Everything You Need to Know about Apple Fitness+

Powered by the Apple Watch, Apple Fitness+ is a new digital fitness service that offers pre-recorded workout videos from prominent trainers. With new routines added each week, and a free three-month trial available with an Apple Watch purchase, Apple seems to be making a move to become the next fitness powerhouse, taking on industry giants like Fitbit and Peloton.

Apple Fitness Plus

Even from its early days, health and fitness tools were part of the Apple Watch. A sleep detector, movement and step trackers, and hearing health monitors were just the start. Later models have featured sensors to monitor blood oxygen levels, as well as an ECG app to monitor the wearer’s heartbeat. Now, Apple is unveiling Apple Fitness+ as a subscription-based service that integrates with many of the Apple Watch’s existing fitness features.

Apple Fitness+ fuses the personalized, interactive features of the Apple Watch with studio-based, guided fitness workouts. Users can view the pre-recorded workout videos on their Apple TV, iPad, or iPhone. While they work out, the Apple Watch monitors a variety of different metrics, including calories burned, heart rate, and pace. The readings are displayed in real time on whatever screen the user watches the workout.

To subscribe to Fitness+, Apple Watch owners must have a Series 3 or newer model. In addition, they will need an Apple device on which to view the videos, be it an iPhone, iPad, or Apple TV.

A number of different types of workouts are offered, including high-intensity interval training (HIIT), yoga, strength training, rowing, cycling, treadmill, stretching, and more. Currently, upwards of 200 workouts are available; new routines are uploaded on Mondays. Many do not require fitness equipment, and there are routines for a variety of skill levels, from absolute beginner to advanced. In addition, each class offers modifications for the different exercises, so the user can make adjustments based on their comfort and fitness level. Apple seems to have made an effort at inclusivity as well: the instructors range in age from 20 to 60. All use sign language when possible to help people with hearing impairments.

Besides searching for classes based on category, trainer, and workout duration, users can also filter classes by music genre. Users can view a text description of the class, a list of necessary equipment, the music playlist, and a “trailer” video to get a feel for the class before selecting it.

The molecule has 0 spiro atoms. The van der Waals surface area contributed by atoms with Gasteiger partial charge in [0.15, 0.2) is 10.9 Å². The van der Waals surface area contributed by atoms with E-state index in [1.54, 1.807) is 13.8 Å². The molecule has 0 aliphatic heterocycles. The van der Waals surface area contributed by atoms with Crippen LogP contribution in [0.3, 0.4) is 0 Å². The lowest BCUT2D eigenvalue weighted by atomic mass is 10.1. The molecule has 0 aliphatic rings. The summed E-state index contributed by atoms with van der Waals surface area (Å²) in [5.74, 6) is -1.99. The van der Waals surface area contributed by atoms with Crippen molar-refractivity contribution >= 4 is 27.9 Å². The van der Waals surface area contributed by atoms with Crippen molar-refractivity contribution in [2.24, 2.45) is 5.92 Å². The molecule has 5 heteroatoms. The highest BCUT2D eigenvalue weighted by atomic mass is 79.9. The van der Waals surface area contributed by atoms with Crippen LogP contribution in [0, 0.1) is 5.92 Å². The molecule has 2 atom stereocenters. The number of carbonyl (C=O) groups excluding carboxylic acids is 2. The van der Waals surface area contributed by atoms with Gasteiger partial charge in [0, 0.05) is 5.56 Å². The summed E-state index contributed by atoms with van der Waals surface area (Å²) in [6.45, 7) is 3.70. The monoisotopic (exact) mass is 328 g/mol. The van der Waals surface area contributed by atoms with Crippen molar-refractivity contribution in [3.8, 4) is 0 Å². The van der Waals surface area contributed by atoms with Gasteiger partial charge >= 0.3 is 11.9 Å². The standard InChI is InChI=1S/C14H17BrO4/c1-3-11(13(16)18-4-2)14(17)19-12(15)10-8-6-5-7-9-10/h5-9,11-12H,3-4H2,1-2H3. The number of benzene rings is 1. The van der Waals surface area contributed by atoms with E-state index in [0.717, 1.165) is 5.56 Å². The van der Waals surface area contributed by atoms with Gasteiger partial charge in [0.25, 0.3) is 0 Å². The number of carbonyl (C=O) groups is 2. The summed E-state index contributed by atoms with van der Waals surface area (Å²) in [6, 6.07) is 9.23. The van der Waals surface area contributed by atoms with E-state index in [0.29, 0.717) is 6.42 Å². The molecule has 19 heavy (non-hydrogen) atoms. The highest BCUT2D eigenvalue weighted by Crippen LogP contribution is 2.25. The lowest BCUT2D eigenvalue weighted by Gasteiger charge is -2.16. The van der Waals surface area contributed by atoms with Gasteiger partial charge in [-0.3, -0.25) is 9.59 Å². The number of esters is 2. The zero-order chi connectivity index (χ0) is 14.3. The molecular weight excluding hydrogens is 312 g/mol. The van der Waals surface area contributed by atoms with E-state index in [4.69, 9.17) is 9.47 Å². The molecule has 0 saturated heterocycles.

With people around the world forced to stay home and businesses closed due to covid-19, the fitness industry is experiencing major disruptions. By May, two months into the pandemic in the US, more than 38,000 gyms and health clubs had closed. Major companies like Gold’s Gym and 24-Hour Fitness filed for Chapter 11 bankruptcy protection this year. In addition, some 500,000 fitness industry workers were laid off, as of May. Gyms have reopened in many areas, but many still face reduced capacity limits and physical distancing requirements. Earlier in the year, it was estimated that one-fourth of all US gyms and health clubs could permanently go out of business by the end of 2020.

The digital fitness industry, however, is booming. For example, the digital exercise tracking app Strava has recorded an average of 2 million new subscribers per month since the start of the pandemic. The UK fitness app Freeletics saw a 50% increase in use during the first UK lockdown between March and June. Peloton, the at-home fitness equipment and streaming media company, reported that its Q1 2020 sales more than tripled; in November, the company said that sales were spiking again.

In a Fast Company interview, Peloton president William Lynch said that the pandemic has “proved” the mass movement toward at-home fitness that his company has been betting on. He noted that their research suggests that, even after covid-19, at least 60 percent of Americans do not intend to renew their gym memberships. In other words, the shift to digital fitness is not merely due to the pandemic — it’s permanent, in Peloton’s view.

One of the major benefits of Fitness+ is that people who already own an Apple Watch and Apple device can use the platform without having to invest in fitness equipment. At $80 per year, or $9.99 per month, Apple Fitness+ supports multiple users, enabling up to six people to use a single subscription. Gizmodo and CNET both reviewed the platform positively.

For workout enthusiasts with a well-stocked home gym, Peloton remains competitive. Though it’s best known for cycling classes, the company now offers other types of workouts as well. With an emphasis on live streaming, Peloton users can work out with other members in real time — and this can provide a unique sense of camaraderie and motivation, a major benefit for people who still must practice social distancing.

However, these two services are by no means the only ones available. Other notable digital fitness platforms offering live, pre-recorded, and/or interactive workouts include Daily Burn, Obé, Crunch Fitness Live, Tracy Anderson, and The Class by Taryn Toomey.

Douglas Healy is a Springfield, Missouri-based attorney with nearly 20 years of legal experience.